Proposed Bill to Prohibit Depositions in Certain Criminal Cases
March 14, 2023 Don Pumphrey, Jr. Criminal Defense, News & Announcements Social Share
A new bill has been introduced to the Florida Legislation regarding the prohibition of deposition in certain criminal cases. Depositions are used as a way to gather information prior to trial. The bill has resulted in mixed responses.
This article will explain the importance of depositions, cover the details of SB 1208, and provide responses to the proposed law.
What is a Deposition?
In the legal field, a deposition is a witness’s sworn out-of-court testimony that is used to gather information. In a criminal case, a deposition is a pre-trial discovery process in which a witness or party to the case provides a sworn testimony under oath. This is a formal session involving question-and-answers, which is led by the attorneys to gather relevant evidence in the case.
During the deposition process, the attorney representing the opposing party will ask the chosen witness a series of questions. It is the responsibility of the witness to answer all questions truthfully and to the best of their ability. There is typically a court reporter present, to record the testimony which is later used as evidence in the courtroom.
The reason for depositions in a criminal case can be for multiple reasons. This can include gathering evidence, obtaining case details, or impeaching the witness’ credibility during the trial.
Anyone but the criminal defendant can be deposed. Victims, police officers, and witnesses can be deposed. Criminal defendants are not deposed because they have the right to remain silent and the right against self-incrimination under the Fifth Amendment. Generally, depositions only occur in felony cases unless good cause is shown to allow for deposition in a misdemeanor case or traffic offense. SB 1208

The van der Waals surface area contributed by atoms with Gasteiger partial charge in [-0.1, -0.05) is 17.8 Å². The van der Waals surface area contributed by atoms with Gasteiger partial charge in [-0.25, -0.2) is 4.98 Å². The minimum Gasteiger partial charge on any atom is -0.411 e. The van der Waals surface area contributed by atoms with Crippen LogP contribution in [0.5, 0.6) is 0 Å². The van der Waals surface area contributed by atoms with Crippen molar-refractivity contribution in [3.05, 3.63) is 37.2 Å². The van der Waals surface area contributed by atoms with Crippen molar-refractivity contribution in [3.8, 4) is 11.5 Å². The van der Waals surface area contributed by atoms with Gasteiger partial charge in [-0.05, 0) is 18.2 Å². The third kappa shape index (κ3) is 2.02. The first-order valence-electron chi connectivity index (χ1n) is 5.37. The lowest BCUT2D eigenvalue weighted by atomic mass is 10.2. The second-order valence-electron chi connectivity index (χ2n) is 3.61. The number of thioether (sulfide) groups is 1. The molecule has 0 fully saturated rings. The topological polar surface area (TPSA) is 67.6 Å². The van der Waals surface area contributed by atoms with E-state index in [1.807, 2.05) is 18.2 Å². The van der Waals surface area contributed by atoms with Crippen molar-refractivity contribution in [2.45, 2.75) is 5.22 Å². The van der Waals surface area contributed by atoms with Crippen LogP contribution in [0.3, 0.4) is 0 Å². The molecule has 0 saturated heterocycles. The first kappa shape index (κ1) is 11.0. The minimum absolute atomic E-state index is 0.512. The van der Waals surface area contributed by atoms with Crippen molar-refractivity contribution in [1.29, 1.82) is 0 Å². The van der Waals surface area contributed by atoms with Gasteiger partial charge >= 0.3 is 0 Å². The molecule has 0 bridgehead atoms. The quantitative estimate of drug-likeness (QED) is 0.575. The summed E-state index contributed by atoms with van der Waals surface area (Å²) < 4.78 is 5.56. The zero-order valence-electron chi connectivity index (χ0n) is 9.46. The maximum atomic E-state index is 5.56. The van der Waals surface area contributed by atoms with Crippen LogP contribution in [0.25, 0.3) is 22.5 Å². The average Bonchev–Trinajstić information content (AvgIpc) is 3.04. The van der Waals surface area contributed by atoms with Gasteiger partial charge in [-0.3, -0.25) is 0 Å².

On February 27th, 2023, Sen. Danny Burgess filed SB 1208 titled “Depositions of Witnesses in Criminal Proceedings.” The bill is set to prohibit the use of a deposition for victims and certain witnesses in proceedings without a showing of good cause.
SB 1208 adds several sections to Florida Statute Section 92.55. Currently, Florida Statute Section 92.55, the Court may limit the number of interviews and depositions of minors and people with intellectual disabilities who are victims of a sexual offense. The bill states that in any criminal action in which the defendant is charged with any of the following offenses:
- Any domestic violence offense defined under Section 741.28;
- Aggravated cyberstalking under Section 784.048;
- Custody offenses under Chapter 787;
- Human trafficking under Section 787.06;
- Human smuggling under 787.07;
- Sexual battery under Section 794.011;
- Lewd or lascivious offenses under Section 800.04;
- Child abuse or neglect of a child under Section 827.03;
- Promotion of or use of a child in a sexual performance under Section 827.071; and/or
- Computer pornography, prohibited computer usage, or traveling to meet a minor under Section 847.0135, the transmission of child pornography by electronic device or equipment under Section 847.0137, or transmission of material harmful to minors under Section 847.0138,
Depositions will not be allowed for any of the above offenses, absent of showing a good cause, of any victim or witness who is younger than 18, has an intellectual disability, or any person defined as a victim or witness.
Under SB 1208, a deposition can only take place for such criminal offenses if there is a written motion that states a deposition is necessary to assist in trial. It may also be requested if the evidence sought is not available through any other means, or if the probative value of the testimony outweighs the potential harm to the person to be deposed.
The court is able to authorize a deposition for any of the above instances; however, in ruling a motion filed for a deposition the court may consider the following:
- The mental and physical age and maturity of the victim or witness;
- The nature and duration of the criminal offense;
- The relationship of the victim or the witness to the defendant;
- The complexity of the issues involved;
- Whether the victim or witness would suffer moderate psychological harm as a consequence of providing a deposition testimony;
- The victim or witness’ functional capacity if they have an intellectual disability;
- The willingness of the victim or witness to testify at an examination, interview, or hearing; and/or